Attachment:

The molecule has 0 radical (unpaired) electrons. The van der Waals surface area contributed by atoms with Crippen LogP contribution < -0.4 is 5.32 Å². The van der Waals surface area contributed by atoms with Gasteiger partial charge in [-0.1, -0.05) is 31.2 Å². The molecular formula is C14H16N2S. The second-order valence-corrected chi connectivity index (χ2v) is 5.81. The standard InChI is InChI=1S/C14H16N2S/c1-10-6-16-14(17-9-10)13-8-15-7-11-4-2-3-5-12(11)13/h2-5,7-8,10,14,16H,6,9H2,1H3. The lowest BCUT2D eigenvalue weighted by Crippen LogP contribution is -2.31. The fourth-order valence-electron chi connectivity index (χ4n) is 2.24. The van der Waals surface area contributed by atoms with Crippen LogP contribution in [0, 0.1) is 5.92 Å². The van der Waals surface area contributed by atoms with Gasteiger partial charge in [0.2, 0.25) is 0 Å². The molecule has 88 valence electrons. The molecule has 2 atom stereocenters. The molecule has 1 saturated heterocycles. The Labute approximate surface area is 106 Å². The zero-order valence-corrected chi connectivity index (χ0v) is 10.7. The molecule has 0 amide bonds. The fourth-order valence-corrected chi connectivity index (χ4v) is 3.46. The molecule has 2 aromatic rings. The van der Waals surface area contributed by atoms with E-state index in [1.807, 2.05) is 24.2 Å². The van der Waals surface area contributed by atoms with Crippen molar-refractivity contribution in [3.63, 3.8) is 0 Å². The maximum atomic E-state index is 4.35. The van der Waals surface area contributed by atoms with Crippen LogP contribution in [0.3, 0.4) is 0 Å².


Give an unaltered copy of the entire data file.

The molecule has 0 radical (unpaired) electrons. The van der Waals surface area contributed by atoms with Crippen LogP contribution < -0.4 is 5.32 Å². The van der Waals surface area contributed by atoms with Gasteiger partial charge in [-0.1, -0.05) is 31.2 Å². The molecular formula is C14H16N2S. The second-order valence-corrected chi connectivity index (χ2v) is 5.81. The standard InChI is InChI=1S/C14H16N2S/c1-10-6-16-14(17-9-10)13-8-15-7-11-4-2-3-5-12(11)13/h2-5,7-8,10,14,16H,6,9H2,1H3. The lowest BCUT2D eigenvalue weighted by Crippen LogP contribution is -2.31. The fourth-order valence-electron chi connectivity index (χ4n) is 2.24. The van der Waals surface area contributed by atoms with Crippen LogP contribution in [0, 0.1) is 5.92 Å². The van der Waals surface area contributed by atoms with Gasteiger partial charge in [0.2, 0.25) is 0 Å². The molecule has 88 valence electrons. The molecule has 2 atom stereocenters. The molecule has 1 saturated heterocycles. The Labute approximate surface area is 106 Å². The zero-order valence-corrected chi connectivity index (χ0v) is 10.7. The molecule has 0 amide bonds. The fourth-order valence-corrected chi connectivity index (χ4v) is 3.46. The molecule has 2 aromatic rings. The van der Waals surface area contributed by atoms with E-state index in [1.807, 2.05) is 24.2 Å². The van der Waals surface area contributed by atoms with Crippen molar-refractivity contribution in [3.63, 3.8) is 0 Å². The maximum atomic E-state index is 4.35. The van der Waals surface area contributed by atoms with Crippen LogP contribution in [0.3, 0.4) is 0 Å².